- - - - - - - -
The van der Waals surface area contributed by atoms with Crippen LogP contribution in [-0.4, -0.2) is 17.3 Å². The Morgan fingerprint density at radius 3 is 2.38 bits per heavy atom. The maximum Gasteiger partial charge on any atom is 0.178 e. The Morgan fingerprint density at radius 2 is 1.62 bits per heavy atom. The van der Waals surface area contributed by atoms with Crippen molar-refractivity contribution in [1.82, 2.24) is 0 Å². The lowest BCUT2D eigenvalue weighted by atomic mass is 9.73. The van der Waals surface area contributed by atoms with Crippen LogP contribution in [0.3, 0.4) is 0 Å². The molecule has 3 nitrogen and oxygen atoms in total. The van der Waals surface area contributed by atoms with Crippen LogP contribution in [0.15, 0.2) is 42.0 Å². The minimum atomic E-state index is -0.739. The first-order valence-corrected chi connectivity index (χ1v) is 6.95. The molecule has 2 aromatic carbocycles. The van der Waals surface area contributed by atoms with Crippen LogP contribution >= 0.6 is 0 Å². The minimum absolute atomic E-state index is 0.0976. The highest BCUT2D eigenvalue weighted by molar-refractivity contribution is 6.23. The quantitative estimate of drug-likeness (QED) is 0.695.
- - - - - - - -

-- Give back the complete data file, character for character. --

The van der Waals surface area contributed by atoms with Crippen LogP contribution in [-0.4, -0.2) is 17.3 Å². The Morgan fingerprint density at radius 3 is 2.38 bits per heavy atom. The maximum Gasteiger partial charge on any atom is 0.178 e. The Morgan fingerprint density at radius 2 is 1.62 bits per heavy atom. The van der Waals surface area contributed by atoms with Crippen molar-refractivity contribution in [1.82, 2.24) is 0 Å². The lowest BCUT2D eigenvalue weighted by atomic mass is 9.73. The van der Waals surface area contributed by atoms with Crippen LogP contribution in [0.3, 0.4) is 0 Å². The molecule has 3 nitrogen and oxygen atoms in total. The van der Waals surface area contributed by atoms with Crippen LogP contribution in [0.15, 0.2) is 42.0 Å². The minimum atomic E-state index is -0.739. The first-order valence-corrected chi connectivity index (χ1v) is 6.95. The molecule has 2 aromatic carbocycles. The van der Waals surface area contributed by atoms with Crippen LogP contribution >= 0.6 is 0 Å². The minimum absolute atomic E-state index is 0.0976. The highest BCUT2D eigenvalue weighted by molar-refractivity contribution is 6.23. The quantitative estimate of drug-likeness (QED) is 0.695.